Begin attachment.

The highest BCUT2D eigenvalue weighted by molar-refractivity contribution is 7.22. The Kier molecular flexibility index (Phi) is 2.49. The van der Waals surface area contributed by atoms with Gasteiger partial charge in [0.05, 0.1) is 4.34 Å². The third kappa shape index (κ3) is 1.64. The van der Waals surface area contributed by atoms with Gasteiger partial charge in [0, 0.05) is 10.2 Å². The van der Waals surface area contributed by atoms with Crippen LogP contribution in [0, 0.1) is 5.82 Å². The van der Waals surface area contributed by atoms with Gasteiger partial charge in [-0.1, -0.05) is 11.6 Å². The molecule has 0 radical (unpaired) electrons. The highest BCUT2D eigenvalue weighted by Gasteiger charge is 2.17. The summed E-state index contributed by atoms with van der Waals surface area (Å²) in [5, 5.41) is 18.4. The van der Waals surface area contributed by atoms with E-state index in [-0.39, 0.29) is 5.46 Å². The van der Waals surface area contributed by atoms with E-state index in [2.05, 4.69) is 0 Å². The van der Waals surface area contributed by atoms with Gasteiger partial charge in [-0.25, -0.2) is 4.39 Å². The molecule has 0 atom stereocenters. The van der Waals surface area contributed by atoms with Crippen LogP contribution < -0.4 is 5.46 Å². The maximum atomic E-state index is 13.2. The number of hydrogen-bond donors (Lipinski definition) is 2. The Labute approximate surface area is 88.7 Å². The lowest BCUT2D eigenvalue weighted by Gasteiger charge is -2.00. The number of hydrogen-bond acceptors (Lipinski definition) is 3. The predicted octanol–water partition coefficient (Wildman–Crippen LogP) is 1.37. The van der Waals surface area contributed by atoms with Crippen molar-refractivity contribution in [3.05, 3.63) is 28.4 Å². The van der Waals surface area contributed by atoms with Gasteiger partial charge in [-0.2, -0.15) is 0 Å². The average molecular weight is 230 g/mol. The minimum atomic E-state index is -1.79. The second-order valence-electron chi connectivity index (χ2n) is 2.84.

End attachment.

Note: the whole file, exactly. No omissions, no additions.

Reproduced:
The highest BCUT2D eigenvalue weighted by molar-refractivity contribution is 7.22. The Kier molecular flexibility index (Phi) is 2.49. The van der Waals surface area contributed by atoms with Gasteiger partial charge in [0.05, 0.1) is 4.34 Å². The third kappa shape index (κ3) is 1.64. The van der Waals surface area contributed by atoms with Gasteiger partial charge in [0, 0.05) is 10.2 Å². The van der Waals surface area contributed by atoms with Crippen LogP contribution in [0, 0.1) is 5.82 Å². The van der Waals surface area contributed by atoms with Gasteiger partial charge in [-0.1, -0.05) is 11.6 Å². The molecule has 0 radical (unpaired) electrons. The highest BCUT2D eigenvalue weighted by Gasteiger charge is 2.17. The summed E-state index contributed by atoms with van der Waals surface area (Å²) in [5, 5.41) is 18.4. The van der Waals surface area contributed by atoms with E-state index in [-0.39, 0.29) is 5.46 Å². The van der Waals surface area contributed by atoms with E-state index in [2.05, 4.69) is 0 Å². The van der Waals surface area contributed by atoms with Gasteiger partial charge in [-0.25, -0.2) is 4.39 Å². The molecule has 0 atom stereocenters. The van der Waals surface area contributed by atoms with Crippen LogP contribution < -0.4 is 5.46 Å². The maximum atomic E-state index is 13.2. The number of hydrogen-bond donors (Lipinski definition) is 2. The Labute approximate surface area is 88.7 Å². The lowest BCUT2D eigenvalue weighted by Gasteiger charge is -2.00. The number of hydrogen-bond acceptors (Lipinski definition) is 3. The predicted octanol–water partition coefficient (Wildman–Crippen LogP) is 1.37. The van der Waals surface area contributed by atoms with Crippen molar-refractivity contribution in [3.05, 3.63) is 28.4 Å². The van der Waals surface area contributed by atoms with Gasteiger partial charge in [-0.2, -0.15) is 0 Å². The average molecular weight is 230 g/mol. The minimum atomic E-state index is -1.79. The second-order valence-electron chi connectivity index (χ2n) is 2.84.